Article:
A heavyset figure with gold-frame glasses and a white shalwar kameez that strained over his ample belly, Babunagari is a highly divisive figure in Bangladesh. The local news media reported that under interrogation, he had confessed to plotting to overthrow the government by creating chaos in the streets of Dhaka in 2013 and installing an Islamic government. ‘‘The media distorted what I said — our aim is not to grab state power,’’ he told me, surrounded by several other Hefajat leaders. ‘‘We came without any arms, to protest peacefully, because people were using abusive words about the prophet.’’
Sitting with me in the conference room, leaning back in his chair and resting his hands on his belly, Babunagari denied accusations that his movement had compiled a hit list of bloggers and activists. ‘‘We are peace-loving people,’’ he said as dozens of students peered at us through the open door, watching the encounter with fascination. ‘‘We are against taking the law into our own hands.’’ It was up to the government, he said, to ‘‘deal with the blasphemers,’’ by arresting them, trying them and sentencing them to a ‘‘just’’ punishment. Babunagari suggested that ‘‘14 years in prison’’ would be appropriate, though a Hefajat-e-Islam spokesman I met in Dhaka had told me that they should all be put to death.
Babunagari insisted that the bloggers had mischaracterized his movement as intolerant fanatics intent on establishing a theocratic state in Bangladesh. ‘‘We don’t have any plan to turn Bangladesh into a Saudi Arabian society,’’ he said. ‘‘When we consider the reality of Bangladesh right now, this is not a favorable environment to do so. We have Hindus, Christians — we want to ensure a peaceful society for them as well.’’
He went on: ‘‘Islam teaches to love peace and discipline for all the people, from all religions. So according to Islam, we have been working for people from all religions. There is a Hadith about this: ‘If any Muslim kills an innocent non-Muslim for any reason, that Muslim will not be able to obtain even the smell of heaven.’ ’’
I asked Babunagari if he had threatened to cut the Shahbag leaders to pieces with a sword if they showed up in Chittagong. ‘‘I never uttered this statement,’’ he said, shaking his head vigorously.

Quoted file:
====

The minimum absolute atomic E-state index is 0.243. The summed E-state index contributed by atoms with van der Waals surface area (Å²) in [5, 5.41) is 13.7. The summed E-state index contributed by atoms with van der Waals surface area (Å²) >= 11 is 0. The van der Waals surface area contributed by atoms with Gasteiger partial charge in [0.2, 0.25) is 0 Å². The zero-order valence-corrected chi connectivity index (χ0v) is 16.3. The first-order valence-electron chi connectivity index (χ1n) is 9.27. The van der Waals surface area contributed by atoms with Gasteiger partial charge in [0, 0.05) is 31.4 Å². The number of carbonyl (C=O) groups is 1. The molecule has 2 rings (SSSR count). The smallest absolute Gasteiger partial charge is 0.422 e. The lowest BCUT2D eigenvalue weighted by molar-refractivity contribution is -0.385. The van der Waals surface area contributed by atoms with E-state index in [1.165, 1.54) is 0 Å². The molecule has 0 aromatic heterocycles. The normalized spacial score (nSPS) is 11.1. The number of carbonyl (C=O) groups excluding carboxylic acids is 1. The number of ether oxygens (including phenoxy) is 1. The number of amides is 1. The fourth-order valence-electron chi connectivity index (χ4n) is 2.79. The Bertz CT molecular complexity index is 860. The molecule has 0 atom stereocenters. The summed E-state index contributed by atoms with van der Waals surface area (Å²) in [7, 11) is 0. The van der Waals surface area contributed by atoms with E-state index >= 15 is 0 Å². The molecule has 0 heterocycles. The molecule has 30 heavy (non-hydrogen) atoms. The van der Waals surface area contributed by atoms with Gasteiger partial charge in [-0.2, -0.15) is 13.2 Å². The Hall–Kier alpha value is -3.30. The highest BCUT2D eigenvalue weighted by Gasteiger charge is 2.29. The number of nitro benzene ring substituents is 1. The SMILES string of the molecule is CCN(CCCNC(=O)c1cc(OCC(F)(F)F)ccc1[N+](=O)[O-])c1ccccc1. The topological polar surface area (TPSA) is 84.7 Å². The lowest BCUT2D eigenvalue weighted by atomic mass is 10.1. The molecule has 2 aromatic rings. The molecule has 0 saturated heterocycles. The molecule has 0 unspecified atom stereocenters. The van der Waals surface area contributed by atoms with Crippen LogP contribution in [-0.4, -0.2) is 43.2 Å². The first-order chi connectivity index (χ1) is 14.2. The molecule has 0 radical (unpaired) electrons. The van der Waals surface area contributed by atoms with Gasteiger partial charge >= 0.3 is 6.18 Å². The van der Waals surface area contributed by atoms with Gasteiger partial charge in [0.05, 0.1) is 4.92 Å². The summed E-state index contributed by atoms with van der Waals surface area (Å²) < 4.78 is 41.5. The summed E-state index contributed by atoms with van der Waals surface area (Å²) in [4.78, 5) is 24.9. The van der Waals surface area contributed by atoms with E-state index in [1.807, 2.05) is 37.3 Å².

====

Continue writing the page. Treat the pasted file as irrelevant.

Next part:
‘‘Is it possible that you let something slip out in anger?’’
‘‘The Quran teaches us that a Muslim cannot utter a word that may hurt someone else,’’ he replied. ‘‘Islam teaches us to control our tongues, even in anger. You cannot say it is a slip of the tongue.’’
There was ample reason to believe that Hefajat was not as peaceful as Babunagari was letting on. In 2012, hundreds of young men, many believed to be Hathazari students, vandalized several Hindu temples and burned the homes of more than 50 Hindu families in Chittagong. Last year, the police raided another affiliated madrasa, which led them to stockpiles of weapons and explosives. But evidence of misdeeds as elusive and untraceable as inciting violence against bloggers is difficult to come by. Even a well-funded, fully uncompromised police force would have difficulty. The ideas that drive these attacks could come from anywhere — from individual imams or a school as large as this one.
After lunch, Babunagari took me on a tour of the madrasa. We walked down corridors, past enormous lecture halls. In the Faculty of Hadith, an instructor chanted verses from the Quran Sharif, a revered collection of sayings of the prophet, to 2,500 students, who sat in rows on the floor and followed along in large, leather-bound volumes. In the Department of Islamic Law and Research Center, I asked a 27-year-old postgraduate fellow how those who mocked Islam should be punished.
He shifted nervously. One of Babunagari’s colleagues whispered something into the fellow’s ear. ‘‘There is a solution for that,’’ the student said, but he declined to elaborate.
Joshua Hammer is a freelance correspondent based in Berlin. His forthcoming book, ‘‘The Bad-Ass Librarians of Timbuktu: And Their Race to Save the World’s Most Precious Manuscripts,’’ will be published by Simon & Schuster in April 2016.
Source: New York Times